5 Surprising 4th of July Facts

BY Jun, 26 2015
Category: Home And Garden
Reading Time: 2 minutes
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Learn more about July 4th with Ned Stevens!

The 4th of July is one of the biggest, most patriotic and loudest holidays of the year. It’s a time for family gatherings, and a time to recognize and honor your country’s history. You may believe you know all about the 4th, but here are 5 facts we’re guessing you don’t.

1. Three Presidents Died on This Day
July 4th does not just mark the signing of the document with which we are all familiar. It is also the date when two U.S. Presidents passed away in the same year. Within just four hours of each other on July 4th, 1826, former Presidents John Adams and Thomas Jefferson both died. Five years later on July 4th, 1831, President James Monroe suffered the same coincidental fate. At the other end of the life spectrum, our country’s 30th President, Calvin Coolidge, was born on July 4th, 1872. It’s enough to give you patriotic chills.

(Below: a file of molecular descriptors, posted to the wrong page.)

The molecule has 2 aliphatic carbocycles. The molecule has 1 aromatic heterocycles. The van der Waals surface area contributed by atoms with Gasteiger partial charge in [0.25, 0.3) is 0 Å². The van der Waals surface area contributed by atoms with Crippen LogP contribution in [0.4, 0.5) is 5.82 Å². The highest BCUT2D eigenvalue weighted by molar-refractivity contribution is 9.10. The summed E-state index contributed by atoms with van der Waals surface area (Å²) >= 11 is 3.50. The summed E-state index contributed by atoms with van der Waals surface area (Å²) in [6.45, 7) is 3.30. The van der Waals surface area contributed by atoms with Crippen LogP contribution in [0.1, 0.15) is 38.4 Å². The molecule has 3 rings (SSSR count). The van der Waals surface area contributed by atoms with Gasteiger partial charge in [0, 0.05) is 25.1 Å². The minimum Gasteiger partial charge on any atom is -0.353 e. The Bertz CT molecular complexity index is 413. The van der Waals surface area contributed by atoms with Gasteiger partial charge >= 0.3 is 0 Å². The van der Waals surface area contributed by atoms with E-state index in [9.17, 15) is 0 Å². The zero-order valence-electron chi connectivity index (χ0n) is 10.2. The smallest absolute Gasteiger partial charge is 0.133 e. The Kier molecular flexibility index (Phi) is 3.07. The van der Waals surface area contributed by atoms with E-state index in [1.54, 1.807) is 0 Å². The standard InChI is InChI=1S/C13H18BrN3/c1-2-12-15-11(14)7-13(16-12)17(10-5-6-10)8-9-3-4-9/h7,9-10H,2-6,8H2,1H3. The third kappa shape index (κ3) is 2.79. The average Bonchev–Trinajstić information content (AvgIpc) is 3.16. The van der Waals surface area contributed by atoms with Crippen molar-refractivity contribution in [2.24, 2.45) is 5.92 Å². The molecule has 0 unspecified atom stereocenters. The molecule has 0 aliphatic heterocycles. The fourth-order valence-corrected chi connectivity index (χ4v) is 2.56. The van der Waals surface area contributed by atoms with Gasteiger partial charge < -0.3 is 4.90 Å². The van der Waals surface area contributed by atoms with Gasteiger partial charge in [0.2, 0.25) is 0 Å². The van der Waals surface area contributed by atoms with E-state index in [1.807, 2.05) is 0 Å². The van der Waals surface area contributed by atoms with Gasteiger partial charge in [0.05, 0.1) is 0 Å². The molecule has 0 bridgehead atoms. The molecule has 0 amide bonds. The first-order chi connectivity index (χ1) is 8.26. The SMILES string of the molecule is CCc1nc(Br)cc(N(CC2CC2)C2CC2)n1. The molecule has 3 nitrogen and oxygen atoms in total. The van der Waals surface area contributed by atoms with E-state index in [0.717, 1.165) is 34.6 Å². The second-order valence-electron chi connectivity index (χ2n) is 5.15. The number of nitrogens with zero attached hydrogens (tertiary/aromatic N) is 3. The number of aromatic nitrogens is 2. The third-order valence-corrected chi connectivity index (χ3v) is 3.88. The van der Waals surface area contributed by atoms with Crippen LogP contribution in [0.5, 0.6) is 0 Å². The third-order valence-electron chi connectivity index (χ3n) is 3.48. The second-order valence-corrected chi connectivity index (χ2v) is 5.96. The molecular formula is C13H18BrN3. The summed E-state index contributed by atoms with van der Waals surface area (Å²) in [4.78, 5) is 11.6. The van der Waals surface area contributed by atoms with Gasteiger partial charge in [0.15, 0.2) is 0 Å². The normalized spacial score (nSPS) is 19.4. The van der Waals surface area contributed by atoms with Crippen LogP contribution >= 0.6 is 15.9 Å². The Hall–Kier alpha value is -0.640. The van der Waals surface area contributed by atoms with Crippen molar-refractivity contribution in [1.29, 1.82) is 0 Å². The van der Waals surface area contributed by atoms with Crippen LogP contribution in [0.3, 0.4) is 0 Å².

2. The Actual Date Is Wrong
Did you know that President John Adams actually recommended that the anniversary of American Independence be celebrated on July 2nd, the day when Congress voted to become an independent nation? July 4th marks the date when the Declaration of Independence was signed, as well as when the country got its name, the “United States of America.”

3. Americans Eat 150 Million Hot Dogs on the 4th
The first things you think about when you think of the 4th of July are likely fireworks, summer, freedom…and hot dogs? According to a U.S. Census report, more than 150 million hot dogs are eaten every 4th.

4. That One Famous Line Was Added In

The Declaration of Independence did not just come fully formed out of Thomas Jefferson’s fountain pen. Many changes happened, like changing the phrase “the pursuit of property” to the now famous “the pursuit of happiness.” That sentiment still resonates with anyone in the real estate profession almost two and a half centuries later.

5. July 4th Wasn’t Recognized as a Holiday Until Much Later

It was not until nearly 100 years later in 1870 that Congress actually declared July 4th  to be a holiday. Apparently, there must have been legislative gridlock back then, too.

Whether you are commemorating the signing of a document, honoring the births and passings of former presidents or just looking to have a day of fun and fireworks with friends and family, July 4th gives you the perfect excuse.

Have any cool 4th of July facts you’d like to share? Leave a comment in the box below!

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